KeywordsElk -- Habitat -- Arizona.
Mule deer -- Habitat.
Cattle -- Habitat -- Arizona.
Deer -- Habitat -- Arizona.
MetadataShow full item record
PublisherThe University of Arizona.
RightsCopyright © is held by the author. Digital access to this material is made possible by the University Libraries, University of Arizona. Further transmission, reproduction or presentation (such as public display or performance) of protected items is prohibited except with permission of the author.
Degree ProgramGraduate College
Renewable Natural Resources
Degree GrantorUniversity of Arizona
Showing items related by title, author, creator and subject.
White-tailed deer habitats in the central Black HillsDePerno, C. S.; Jenks, J. A.; Griffin, S. L.; Rice, L. A.; Higgins, K. F. (Society for Range Management, 2002-05-01)White-tailed deer (Odocoileus virginianus dacotensis Zimm.) numbers in the central Black Hills have declined since the middle 1970s. Population status has been documented by a decline in hunter success, deer reproductive success, and fawn survival. Most management agencies believe habitat deterioration is the primary cause of population decline in the Black Hills. We evaluated habitat selection for a white-tailed deer herd in the central Black Hills of South Dakota and Wyoming. From July 1993-July 1996, 73 adult and yearling doe and 12 adult and yearling buck white-tailed deer were radiocollared and visually monitored. Habitat Information was collected at 4,662 white-tailed deer locations and 1,087 random locations. During winter, white-tailed deer selected ponderosa pine- (Pinus ponderosa P. C. Lawson) deciduous and burned pine cover types. Overstory-understory habitats selected included pine/grass-forb, pine/bear-berry (Arctostaphylos uva-ursi (L.) Spreng.), pine/snowberry (Symphoricarpos albus L.), burned pine/grass-forb, and pine/shrub habitats. Structural stages selected included sapling-pole pine stands with 70% canopy cover, burned pine sapling-pole and saw-timber stands with 40% canopy cover. During summer, white-tailed deer selected pine-deciduous, aspen (Populus tremuloides Michx.), aspen-coniferous, spruce (Picea glauca (Moench) Voss), and spruce-deciduous cover types. Overstory-understory habitats selected included pine/juniper Juniperus communis L.), aspen/shrubs, spruce/juniper, and spruce/shrub habitats. Structural stages selected included pine, aspen, and spruce sapling pole stands with all levels (0-40%, 41-70%,71-100%) of canopy cover. Results supported low habitat quality as a factor involved with the decline of the deer population. We recommend that habitat management techniques, such as aspen regeneration and prescribed burns, be used to Improve the habitat base in the central Black Hills.
Influence of local and landscape factors on distributional dynamics: a species-centred, fitness-based approachFlesch, Aaron D.; Univ Arizona, Sch Nat Resources & Environm, Desert Lab (ROYAL SOC, 2017-07-05)In spatially structured populations, distributional dynamics are driven by the quantity, connectivity and quality of habitat. Because these drivers are rarely measured directly and simultaneously at relevant scales, information on their relative importance remains unclear. I assessed the influence of both direct and indirect measures of local habitat quality, and of landscape habitat amount and connectivity on long-term territory occupancy dynamics of non-migratory pygmy owls. Direct measures of local habitat quality based on territory-specific reproductive output had greater effects on distribution than landscape factors, but only when spatio-temporal fluxes in performance linked to environmental stochasticity and intraspecific competition were considered. When habitat quality was measured indirectly based on habitat structure, however, landscape factors had greater effects. Although all landscape factors were important, measures of landscape connectivity that were uncorrelated with habitat amount and based on attributes of matrix structure and habitat configuration that influence dispersal movements had greater effects than habitat effective area (amount weighted by quality). Moreover, the influence of connectivity (but not habitat effective area) depended on local habitat quality. Such results suggest the relative importance of local habitat quality in driving distribution has been underestimated and that conservation strategies should vary spatially depending on both local and landscape contexts.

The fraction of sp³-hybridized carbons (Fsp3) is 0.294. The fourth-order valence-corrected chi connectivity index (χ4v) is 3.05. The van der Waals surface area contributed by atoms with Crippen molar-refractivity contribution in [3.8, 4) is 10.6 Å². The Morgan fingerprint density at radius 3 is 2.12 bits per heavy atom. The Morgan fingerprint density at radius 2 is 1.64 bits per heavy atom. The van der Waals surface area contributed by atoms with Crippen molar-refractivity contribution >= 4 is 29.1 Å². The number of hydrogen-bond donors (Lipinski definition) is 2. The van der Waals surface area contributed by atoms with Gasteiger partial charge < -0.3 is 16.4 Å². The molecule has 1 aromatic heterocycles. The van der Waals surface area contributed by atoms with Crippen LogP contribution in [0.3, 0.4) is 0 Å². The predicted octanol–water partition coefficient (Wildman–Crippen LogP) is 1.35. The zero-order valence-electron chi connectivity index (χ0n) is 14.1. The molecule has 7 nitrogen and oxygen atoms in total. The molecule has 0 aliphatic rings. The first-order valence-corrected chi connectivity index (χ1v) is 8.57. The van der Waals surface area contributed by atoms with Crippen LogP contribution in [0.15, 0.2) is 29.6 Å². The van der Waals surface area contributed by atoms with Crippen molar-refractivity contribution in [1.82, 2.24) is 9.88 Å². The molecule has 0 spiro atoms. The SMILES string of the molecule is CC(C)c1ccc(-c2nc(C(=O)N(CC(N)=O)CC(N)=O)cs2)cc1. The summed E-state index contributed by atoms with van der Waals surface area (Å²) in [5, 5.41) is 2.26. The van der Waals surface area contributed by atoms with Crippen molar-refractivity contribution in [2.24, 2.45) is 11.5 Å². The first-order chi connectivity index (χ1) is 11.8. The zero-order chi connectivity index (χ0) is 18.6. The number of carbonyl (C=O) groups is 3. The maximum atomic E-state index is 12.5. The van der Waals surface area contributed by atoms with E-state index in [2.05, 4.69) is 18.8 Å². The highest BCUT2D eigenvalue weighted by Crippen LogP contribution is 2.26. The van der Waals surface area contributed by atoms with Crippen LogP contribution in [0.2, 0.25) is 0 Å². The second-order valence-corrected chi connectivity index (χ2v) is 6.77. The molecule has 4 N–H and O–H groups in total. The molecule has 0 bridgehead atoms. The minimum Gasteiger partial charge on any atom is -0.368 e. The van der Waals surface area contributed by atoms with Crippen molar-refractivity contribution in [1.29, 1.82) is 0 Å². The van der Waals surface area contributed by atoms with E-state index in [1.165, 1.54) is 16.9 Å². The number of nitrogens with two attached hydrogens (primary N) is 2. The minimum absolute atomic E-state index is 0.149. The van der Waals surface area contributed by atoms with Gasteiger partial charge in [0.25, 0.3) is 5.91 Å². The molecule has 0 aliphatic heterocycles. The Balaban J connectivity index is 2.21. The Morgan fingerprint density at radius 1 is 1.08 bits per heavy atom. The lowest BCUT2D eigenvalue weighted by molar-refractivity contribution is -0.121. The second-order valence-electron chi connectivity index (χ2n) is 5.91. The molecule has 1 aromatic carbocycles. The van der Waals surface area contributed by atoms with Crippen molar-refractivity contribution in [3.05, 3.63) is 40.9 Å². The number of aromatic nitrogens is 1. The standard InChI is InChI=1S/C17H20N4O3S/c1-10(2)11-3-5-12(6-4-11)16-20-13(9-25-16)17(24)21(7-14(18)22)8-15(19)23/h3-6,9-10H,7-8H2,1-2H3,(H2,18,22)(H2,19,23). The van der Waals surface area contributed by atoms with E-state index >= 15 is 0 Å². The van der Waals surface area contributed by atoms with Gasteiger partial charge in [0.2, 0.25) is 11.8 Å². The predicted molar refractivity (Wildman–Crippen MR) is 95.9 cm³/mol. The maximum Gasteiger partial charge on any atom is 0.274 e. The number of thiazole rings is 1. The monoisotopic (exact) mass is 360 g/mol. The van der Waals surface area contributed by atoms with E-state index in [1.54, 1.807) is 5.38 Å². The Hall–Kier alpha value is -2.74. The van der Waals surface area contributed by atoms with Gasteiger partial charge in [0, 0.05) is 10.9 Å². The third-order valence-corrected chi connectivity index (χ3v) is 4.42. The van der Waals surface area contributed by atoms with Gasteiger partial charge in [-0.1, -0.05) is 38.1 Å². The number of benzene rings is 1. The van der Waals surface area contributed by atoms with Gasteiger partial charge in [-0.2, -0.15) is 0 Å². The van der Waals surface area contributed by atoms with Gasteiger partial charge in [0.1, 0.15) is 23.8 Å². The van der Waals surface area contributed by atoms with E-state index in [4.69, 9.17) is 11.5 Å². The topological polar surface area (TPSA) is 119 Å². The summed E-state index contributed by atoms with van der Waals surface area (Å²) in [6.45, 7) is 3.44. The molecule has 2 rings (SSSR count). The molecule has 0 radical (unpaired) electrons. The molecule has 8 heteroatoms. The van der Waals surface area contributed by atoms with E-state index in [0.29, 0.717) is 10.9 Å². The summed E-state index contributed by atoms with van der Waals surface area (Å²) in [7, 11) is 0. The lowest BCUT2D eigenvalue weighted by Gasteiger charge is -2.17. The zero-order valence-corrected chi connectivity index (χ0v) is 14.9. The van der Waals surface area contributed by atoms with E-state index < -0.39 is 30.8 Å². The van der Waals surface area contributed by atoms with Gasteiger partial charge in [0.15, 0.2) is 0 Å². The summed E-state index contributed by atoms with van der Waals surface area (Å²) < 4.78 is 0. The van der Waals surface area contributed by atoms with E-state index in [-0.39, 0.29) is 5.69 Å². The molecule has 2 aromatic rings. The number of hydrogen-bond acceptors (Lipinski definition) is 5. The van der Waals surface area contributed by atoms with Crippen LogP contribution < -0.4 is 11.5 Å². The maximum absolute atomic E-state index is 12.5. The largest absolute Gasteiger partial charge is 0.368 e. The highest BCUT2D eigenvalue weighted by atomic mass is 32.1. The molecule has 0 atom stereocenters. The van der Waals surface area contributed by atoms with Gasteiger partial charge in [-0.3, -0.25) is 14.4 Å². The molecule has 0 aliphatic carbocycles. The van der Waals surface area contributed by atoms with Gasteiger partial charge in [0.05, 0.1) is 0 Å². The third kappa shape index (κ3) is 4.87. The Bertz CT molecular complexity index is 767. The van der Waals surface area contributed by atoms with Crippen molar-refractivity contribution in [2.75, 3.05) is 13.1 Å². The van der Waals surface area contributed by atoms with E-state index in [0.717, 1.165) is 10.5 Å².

Characteristics of nest sites of northern bobwhites in western OklahomaTownsend, D. E. II.; Masters, R. E.; Lochmiller, R. L.; Leslie, D. M.; DeMaso, S. J.; Peoples, A. D. (Society for Range Management, 2001-05-01)Previous authors have described nesting habitat of the northern bobwhite (Colinus virginianus) throughout its range, but few have compared structural or compositional differences of vegetation between nest sites and random non-use sites, and successful and non-successful nests. From 1996-1998, we compared cover and structure of 85 plant species from 80 nest sites of northern bobwhite in western Oklahoma. Nest sites were consistently associated with greater structural complexity than what was available at random. Bobwhites selected nest sites with a greater coverage of grass (ca. 50%) and woody (ca. 20-30%) vegetation with a relatively low percentage of bare ground, presumably because these attributes maximize their chance for successful reproduction by providing protection against weather and predators. Successful nests were more concealed during 1996 and 1997 (12.37 and 10.74% visibility, respectively) than non-successful nest sites (21.6 and 27.65% visibility), but levels of concealment did not differ during 1998. We found no significant differences in vegetation composition or structure between successful and non-successful nest sites.